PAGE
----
My preference is to create a channel to feed the elastic through, with the elastic overlapped at the ends, which is what I did instead. I like to do this for a number of reasons, but mainly because I can let the elastic out a bit at a later date when my kids' waist measurements increase. Oh, and there isn't a layer function on the PDF, so you have to print out all the sizes rather than selecting a single one. But that really is a tiny nit pick. 

The finished jammies are awesome! It's been too chilly for the kids to wear the star ones yet, but my daughter loves the pink ones and has worn them heaps. I was a little worried about the volume of fabric causing her to trip up as she rushes about, but I can report no accidents as of yet!

Customisation ideas:
  • As I did with the stars pairs, disregard the specified length of short-shorts, knee or full lengths, and try board-shorts or capri lengths too (or just make them as long as your fabric will allow!). 
  • Applique contrast knee patches.
  • Use jersey fabric instead of woven to push the comfy factor off the chart!
  • Spilt the pattern piece to include a side seam and add in-seam pockets, or to fit the pattern pieces on an awkward shaped piece of fabric. 
  • Add patch pockets to the front and/or back. 
  • I'm sure you don't need me to suggest this, but download the adults' pattern too and make matching PJs for everyone in your family. 

Would I make this again?

Absolutely. I'm sure I'll reach for this pattern many times in the future, and paired with the free Ester & Ester knit top pattern, you've got a great sleep set in the making. 

Friday, 21 February 2020

Patchwork Scrap-buster Scout Tee

Right, I hope you're sitting comfortably because I've got a lot to say about this project. First up, I feel I need to get this out of the way: I'm not sure that I like this top, or if I'll get much wear from it. But, that atypically doesn't bother me about this project. I'm trying to be as sustainable in my sewing as possible, so usually making a well-made, well-fitting garment that will have a long life and sees lots of use is the ultimate goal. However, this top is the product of two different trains of thought, and going on those little 'journeys' were more important and useful to me than if I'll wear this particular garment very much.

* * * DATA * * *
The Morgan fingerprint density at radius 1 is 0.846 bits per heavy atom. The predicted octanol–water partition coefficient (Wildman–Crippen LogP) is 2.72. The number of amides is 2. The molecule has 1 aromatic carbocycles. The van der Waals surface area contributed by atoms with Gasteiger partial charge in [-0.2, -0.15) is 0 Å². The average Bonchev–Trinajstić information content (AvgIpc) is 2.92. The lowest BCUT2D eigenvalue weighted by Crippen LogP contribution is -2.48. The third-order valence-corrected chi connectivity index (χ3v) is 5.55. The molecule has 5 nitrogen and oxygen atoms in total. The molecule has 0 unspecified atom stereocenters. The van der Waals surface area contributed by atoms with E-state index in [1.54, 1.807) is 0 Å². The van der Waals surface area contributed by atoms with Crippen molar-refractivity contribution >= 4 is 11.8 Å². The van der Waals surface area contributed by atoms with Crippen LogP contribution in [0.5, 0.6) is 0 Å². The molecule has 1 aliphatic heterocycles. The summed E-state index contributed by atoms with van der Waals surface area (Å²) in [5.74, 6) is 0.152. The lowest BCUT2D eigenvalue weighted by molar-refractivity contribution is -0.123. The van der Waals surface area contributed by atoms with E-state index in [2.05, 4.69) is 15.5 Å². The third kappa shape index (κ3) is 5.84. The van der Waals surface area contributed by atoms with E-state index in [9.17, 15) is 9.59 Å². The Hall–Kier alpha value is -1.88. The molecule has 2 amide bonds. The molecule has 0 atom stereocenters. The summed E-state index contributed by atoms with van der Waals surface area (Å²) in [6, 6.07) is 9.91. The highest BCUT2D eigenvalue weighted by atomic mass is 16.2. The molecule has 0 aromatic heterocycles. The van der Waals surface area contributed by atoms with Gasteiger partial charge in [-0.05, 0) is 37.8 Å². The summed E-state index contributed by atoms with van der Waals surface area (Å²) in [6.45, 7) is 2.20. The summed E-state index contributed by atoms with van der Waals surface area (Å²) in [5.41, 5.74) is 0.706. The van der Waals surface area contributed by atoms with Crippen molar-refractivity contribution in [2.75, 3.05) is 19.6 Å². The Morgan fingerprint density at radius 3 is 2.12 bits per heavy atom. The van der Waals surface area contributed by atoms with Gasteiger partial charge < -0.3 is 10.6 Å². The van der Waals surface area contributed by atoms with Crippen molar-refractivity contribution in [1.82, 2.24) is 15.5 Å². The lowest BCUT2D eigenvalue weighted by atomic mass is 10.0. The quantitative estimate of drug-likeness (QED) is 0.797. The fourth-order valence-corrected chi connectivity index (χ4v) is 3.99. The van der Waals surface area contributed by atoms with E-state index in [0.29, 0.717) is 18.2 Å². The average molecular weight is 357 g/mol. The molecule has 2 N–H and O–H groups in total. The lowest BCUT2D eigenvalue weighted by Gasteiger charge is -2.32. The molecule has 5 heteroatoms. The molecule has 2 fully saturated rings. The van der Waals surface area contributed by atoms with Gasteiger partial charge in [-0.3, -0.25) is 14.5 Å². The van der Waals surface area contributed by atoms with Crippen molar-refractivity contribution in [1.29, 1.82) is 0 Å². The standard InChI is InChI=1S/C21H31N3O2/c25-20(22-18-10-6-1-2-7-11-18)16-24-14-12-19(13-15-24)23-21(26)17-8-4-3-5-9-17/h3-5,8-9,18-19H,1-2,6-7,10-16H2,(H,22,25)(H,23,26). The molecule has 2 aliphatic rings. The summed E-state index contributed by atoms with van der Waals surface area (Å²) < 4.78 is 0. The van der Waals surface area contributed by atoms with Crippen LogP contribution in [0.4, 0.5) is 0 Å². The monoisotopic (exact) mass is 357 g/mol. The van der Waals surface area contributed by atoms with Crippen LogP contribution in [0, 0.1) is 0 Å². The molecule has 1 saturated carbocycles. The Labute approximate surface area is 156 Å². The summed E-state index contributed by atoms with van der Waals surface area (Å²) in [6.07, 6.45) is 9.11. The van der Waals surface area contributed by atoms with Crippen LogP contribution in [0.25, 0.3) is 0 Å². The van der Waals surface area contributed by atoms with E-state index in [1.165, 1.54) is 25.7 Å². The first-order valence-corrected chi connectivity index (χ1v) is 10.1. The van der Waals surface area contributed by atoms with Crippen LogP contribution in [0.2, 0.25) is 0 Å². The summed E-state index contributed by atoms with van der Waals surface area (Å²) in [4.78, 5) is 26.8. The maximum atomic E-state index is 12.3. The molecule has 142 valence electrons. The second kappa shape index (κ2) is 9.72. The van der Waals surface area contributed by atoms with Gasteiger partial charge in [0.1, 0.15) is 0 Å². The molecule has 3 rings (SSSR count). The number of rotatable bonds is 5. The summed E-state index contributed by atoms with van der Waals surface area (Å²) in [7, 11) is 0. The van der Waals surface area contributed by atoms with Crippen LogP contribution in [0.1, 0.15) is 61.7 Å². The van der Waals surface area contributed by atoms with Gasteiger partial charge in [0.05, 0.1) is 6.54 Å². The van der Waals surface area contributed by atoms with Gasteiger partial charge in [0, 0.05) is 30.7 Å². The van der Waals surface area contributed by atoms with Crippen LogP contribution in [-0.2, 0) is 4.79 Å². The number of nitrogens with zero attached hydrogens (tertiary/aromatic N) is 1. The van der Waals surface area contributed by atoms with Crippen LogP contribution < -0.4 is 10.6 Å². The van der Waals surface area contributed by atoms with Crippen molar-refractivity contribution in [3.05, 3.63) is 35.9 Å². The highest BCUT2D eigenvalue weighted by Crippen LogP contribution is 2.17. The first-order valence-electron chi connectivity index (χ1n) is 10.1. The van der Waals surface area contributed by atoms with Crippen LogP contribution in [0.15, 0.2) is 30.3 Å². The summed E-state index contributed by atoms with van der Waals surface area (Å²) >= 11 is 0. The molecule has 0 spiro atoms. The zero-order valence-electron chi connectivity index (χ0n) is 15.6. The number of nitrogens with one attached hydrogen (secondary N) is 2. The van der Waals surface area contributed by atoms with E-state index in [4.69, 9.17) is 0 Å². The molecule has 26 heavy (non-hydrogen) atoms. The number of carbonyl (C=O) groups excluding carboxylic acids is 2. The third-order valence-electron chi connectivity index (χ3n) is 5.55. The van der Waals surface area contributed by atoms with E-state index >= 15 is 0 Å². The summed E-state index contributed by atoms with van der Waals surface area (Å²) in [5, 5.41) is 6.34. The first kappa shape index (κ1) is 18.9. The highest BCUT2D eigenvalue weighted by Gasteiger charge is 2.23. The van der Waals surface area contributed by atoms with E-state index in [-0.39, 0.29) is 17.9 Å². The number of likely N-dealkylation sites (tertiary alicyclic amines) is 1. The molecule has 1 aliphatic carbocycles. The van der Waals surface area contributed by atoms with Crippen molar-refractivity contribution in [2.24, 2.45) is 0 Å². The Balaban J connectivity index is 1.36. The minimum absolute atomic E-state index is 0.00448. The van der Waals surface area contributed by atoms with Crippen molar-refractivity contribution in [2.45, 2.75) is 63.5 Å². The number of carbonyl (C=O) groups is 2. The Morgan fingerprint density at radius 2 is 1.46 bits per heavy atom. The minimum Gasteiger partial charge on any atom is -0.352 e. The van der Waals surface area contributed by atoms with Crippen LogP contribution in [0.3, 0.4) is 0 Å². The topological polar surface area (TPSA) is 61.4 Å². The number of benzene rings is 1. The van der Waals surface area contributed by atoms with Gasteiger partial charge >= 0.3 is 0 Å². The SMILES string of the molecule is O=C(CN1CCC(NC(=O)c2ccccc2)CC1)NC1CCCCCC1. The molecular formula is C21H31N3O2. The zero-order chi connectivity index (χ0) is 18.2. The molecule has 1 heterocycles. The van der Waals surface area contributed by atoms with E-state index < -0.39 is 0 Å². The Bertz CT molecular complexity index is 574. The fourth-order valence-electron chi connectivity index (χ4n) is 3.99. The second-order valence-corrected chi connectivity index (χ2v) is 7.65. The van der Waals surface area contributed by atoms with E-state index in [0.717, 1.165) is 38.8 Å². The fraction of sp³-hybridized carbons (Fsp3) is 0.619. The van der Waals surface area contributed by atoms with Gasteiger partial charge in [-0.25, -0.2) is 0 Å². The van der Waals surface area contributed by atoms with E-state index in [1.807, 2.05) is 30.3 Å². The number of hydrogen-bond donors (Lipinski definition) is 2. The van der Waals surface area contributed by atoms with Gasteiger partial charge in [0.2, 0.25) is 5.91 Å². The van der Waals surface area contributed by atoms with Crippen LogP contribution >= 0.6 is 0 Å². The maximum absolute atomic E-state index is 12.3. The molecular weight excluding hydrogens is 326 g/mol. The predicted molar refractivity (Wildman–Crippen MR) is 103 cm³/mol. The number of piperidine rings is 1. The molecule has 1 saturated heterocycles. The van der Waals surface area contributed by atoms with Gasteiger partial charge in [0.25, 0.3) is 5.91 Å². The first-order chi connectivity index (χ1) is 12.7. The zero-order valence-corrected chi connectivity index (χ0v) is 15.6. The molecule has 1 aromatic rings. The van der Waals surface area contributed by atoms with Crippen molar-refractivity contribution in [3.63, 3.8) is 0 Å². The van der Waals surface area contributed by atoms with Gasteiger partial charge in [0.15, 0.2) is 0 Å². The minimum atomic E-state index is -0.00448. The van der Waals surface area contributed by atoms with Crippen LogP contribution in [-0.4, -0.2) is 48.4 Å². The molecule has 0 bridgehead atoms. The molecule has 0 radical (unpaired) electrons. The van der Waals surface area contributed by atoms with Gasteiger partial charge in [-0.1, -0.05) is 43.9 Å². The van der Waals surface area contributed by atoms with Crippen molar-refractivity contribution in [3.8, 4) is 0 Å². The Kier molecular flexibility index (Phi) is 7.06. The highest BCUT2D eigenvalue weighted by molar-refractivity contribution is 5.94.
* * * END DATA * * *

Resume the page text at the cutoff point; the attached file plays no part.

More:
On to these two trains of thought. The first one was to scratch an itch that I've had to try piecing together scraps and leftovers of fabric and use them to make a wearable garment, without (fingers crossed) it looking like a quilt. I've been collecting inspiration on this Pinterest board, and paying particular attention to Lauren from Elbe Textile's amazing pieced-together creations on her IG account (@elbe_textiles). When I found that Lauren had written an excellent blog post about how she approaches patchwork clothing projects, I got the push I needed to finally give it a go. 

I feel really strongly that everyone who is lucky enough to be living comfortably in a developed nation should try to reduce the amount of textile waste we are each responsible for. And that includes us sewers/sewists who make some, or all, of our own clothes. According to Patrick Grant on the GBSB, up to a third of the fabric we buy for each sewing project gets wasted. This is, of course, a higher percentage per garment than a mass produced item, which, in terms of textile waste, kind of takes the sheen off my smugness about shunning fast fashion! Like a lot of sewers who are interested in slow-sewing, my goal is to buy fewer pieces of fabric, but of a higher quality. And finding ways to utilise more than two-thirds of those lengths of fabric is of growing importance. 

But I don't want to be wasting my sewing time, or those pieces of leftover fabric, making random accessories or homeware items: sewing for the sake of it just to feel that I used up as much of my fabric as I could. My main passion is garment sewing, and I've used scraps and leftovers a lot for making kids' clothes previously. However, not all my scraps lend themselves to children's wear, nor do my kids need lots of scrap-busting new clothes all the time. So the time has come for me to explore combining scraps and leftovers within adult garment projects.